Also, while there might be sun shortage due to Night/Day and Seasonal effects, Wind shortage is almost non existant because Wind Turbines are strategically placed in places wind shouldn't be a problem. I can provide you with data from my own country proving that Wind Turbines are a reliable source of power but require too many to be able to produce the same ammount as other sources. Also, my country has the largest Photovoltaic Power plant in the world which makes me damn proud.
     
  12. Dustpuppy

    Dustpuppy Ancient Guru

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    ? If you listened to the folks who are actual experts you'd hear the same thing. Of course if you haven't done the homework yet, you probably can't tell who is and isn't an expert; maybe that's where your difficulty is coming from. You're always going to find somebody, even amongst people who've worked in the field, who are willing to talk about something they don't understand or be motivated by something other than truth. You have to inform yourself sufficiently to discern between the ideologues, drama queens, crazies* and the actual science.

    The laws of physics guarantee that the power cannot spike as in Chernobyl, a slow increase is the way this thing will and is occuring. Nobody is telling you not to be skeptical of anything, but if you want to tell people that a reactor can explode like Chernobyl it helps to know wtf you're talking about.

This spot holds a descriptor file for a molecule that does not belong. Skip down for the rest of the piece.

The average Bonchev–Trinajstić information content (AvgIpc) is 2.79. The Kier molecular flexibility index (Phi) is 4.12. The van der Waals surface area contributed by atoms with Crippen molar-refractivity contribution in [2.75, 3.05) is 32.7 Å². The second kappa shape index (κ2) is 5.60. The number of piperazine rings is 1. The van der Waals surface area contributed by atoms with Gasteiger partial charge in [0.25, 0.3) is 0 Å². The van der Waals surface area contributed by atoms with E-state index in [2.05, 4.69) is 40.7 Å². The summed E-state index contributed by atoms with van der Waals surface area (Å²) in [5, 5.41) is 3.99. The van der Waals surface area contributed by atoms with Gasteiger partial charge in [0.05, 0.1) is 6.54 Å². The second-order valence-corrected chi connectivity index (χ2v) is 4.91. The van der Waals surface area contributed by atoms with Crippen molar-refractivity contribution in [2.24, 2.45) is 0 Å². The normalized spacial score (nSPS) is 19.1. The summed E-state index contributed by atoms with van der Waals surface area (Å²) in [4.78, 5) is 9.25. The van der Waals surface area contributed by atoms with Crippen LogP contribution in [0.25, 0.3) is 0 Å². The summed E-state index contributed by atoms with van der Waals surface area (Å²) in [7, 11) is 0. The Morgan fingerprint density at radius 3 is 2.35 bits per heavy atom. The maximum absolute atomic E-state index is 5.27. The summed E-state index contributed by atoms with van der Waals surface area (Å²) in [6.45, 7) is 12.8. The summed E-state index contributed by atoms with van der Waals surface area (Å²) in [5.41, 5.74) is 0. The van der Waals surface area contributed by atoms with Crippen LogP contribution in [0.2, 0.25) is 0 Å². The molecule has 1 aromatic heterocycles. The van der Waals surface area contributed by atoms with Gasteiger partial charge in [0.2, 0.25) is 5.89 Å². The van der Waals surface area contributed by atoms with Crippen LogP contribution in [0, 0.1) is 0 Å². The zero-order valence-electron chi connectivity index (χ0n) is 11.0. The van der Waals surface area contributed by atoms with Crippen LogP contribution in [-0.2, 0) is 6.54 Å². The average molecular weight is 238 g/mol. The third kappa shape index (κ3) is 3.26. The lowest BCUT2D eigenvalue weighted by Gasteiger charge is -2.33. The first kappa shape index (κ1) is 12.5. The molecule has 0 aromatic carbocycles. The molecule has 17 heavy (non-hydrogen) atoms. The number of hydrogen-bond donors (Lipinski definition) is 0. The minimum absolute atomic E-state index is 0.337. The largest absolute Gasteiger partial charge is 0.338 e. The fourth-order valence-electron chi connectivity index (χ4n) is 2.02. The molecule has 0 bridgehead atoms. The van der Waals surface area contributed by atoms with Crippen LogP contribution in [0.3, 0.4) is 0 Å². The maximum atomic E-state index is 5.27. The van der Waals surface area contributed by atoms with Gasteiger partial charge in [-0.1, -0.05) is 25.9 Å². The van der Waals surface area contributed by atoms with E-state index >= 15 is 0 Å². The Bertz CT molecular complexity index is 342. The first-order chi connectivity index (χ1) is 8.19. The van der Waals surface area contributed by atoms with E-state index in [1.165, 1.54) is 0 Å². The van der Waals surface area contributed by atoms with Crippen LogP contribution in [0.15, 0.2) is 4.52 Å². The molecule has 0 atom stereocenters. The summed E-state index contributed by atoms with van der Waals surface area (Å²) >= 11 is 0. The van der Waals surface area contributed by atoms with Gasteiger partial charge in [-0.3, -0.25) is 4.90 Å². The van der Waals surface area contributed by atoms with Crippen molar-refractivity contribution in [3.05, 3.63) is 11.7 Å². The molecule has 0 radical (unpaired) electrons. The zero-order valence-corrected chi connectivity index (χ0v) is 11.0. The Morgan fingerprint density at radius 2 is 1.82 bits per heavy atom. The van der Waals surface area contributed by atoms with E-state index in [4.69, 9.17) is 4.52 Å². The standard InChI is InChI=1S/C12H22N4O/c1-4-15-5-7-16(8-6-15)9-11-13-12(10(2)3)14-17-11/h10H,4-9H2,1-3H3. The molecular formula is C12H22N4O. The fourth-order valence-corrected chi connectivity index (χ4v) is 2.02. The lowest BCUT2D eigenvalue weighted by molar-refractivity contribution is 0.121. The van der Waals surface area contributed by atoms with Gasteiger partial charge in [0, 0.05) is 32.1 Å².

If you don't like what I'm saying find somebody who can show how this reactor can accelerate its reaction. Explosions can occur, severe damage can occur, but they will not occur from the reaction accelerating.



    *some people start off very well in a field then go nuts, it's easiest to spot in doctors, maybe it's the stress?

    /I'd live next to a nuke plant before a coal plant any day of the week.
     
  13. Skiddywinks

    Skiddywinks Ancient Guru

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    I don't see how that makes the ratios irrelevant. The fact is, solar and wind are very inefficient. They take a lot of space for the energy output, and take a lot of energy to maintain etc. If you take a nuclear plant and a wind farm, the nuclear plant is more dangerous in terms of what can go wrong, even taking in to account modern saftey features. There is no arguing that. The fact is though that the sheer amount of energy that it produces by far outweighs the cost.

    I think the issue you are having is you are comparing specific risk with overall risk. You can't look at direct risks and use that as a basis for safety evaluation. A plane has a much higher direct and specific risk than driving, just because an accident ends up with a lot of damage. But on average you are much safer flying than you are driving a car. Does that make the car safer, because less can go wrong? No, because there is more chance of anyone dying at all when driving than there is if they fly. If people were to only fly anywhere (obviously this is a hypothetical and wouldn't actually be practical), and not use cars at all, less people would die. Flying is safer.